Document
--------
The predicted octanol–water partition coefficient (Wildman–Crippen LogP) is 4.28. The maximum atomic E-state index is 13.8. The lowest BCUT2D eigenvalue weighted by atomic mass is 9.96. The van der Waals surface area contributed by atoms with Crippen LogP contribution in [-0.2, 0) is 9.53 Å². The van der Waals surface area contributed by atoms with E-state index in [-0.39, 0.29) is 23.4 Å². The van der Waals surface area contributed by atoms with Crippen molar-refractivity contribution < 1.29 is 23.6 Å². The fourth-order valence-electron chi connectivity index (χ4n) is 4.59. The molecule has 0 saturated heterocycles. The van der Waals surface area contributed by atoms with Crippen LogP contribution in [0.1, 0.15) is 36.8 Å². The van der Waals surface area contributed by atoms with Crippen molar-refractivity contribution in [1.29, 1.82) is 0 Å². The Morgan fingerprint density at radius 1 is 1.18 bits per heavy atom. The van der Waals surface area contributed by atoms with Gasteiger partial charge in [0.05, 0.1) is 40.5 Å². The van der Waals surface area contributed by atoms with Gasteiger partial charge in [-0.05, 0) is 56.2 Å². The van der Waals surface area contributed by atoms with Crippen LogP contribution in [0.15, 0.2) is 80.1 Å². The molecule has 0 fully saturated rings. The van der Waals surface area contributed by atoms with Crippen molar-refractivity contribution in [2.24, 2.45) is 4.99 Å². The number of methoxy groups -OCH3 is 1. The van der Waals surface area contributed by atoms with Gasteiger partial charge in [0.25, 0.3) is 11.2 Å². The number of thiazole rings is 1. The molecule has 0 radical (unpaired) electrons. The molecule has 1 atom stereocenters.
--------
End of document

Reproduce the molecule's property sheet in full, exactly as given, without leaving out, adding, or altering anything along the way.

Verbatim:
The predicted octanol–water partition coefficient (Wildman–Crippen LogP) is 4.28. The maximum atomic E-state index is 13.8. The lowest BCUT2D eigenvalue weighted by atomic mass is 9.96. The van der Waals surface area contributed by atoms with Crippen LogP contribution in [-0.2, 0) is 9.53 Å². The van der Waals surface area contributed by atoms with E-state index in [-0.39, 0.29) is 23.4 Å². The van der Waals surface area contributed by atoms with Crippen molar-refractivity contribution < 1.29 is 23.6 Å². The fourth-order valence-electron chi connectivity index (χ4n) is 4.59. The molecule has 0 saturated heterocycles. The van der Waals surface area contributed by atoms with Crippen LogP contribution in [0.1, 0.15) is 36.8 Å². The van der Waals surface area contributed by atoms with Crippen molar-refractivity contribution in [1.29, 1.82) is 0 Å². The Morgan fingerprint density at radius 1 is 1.18 bits per heavy atom. The van der Waals surface area contributed by atoms with Gasteiger partial charge in [0.05, 0.1) is 40.5 Å². The van der Waals surface area contributed by atoms with Gasteiger partial charge in [-0.05, 0) is 56.2 Å². The van der Waals surface area contributed by atoms with Crippen LogP contribution in [0.15, 0.2) is 80.1 Å². The molecule has 0 fully saturated rings. The van der Waals surface area contributed by atoms with Crippen molar-refractivity contribution in [2.24, 2.45) is 4.99 Å². The number of methoxy groups -OCH3 is 1. The van der Waals surface area contributed by atoms with Gasteiger partial charge in [0.25, 0.3) is 11.2 Å². The number of thiazole rings is 1. The molecule has 0 radical (unpaired) electrons. The molecule has 1 atom stereocenters.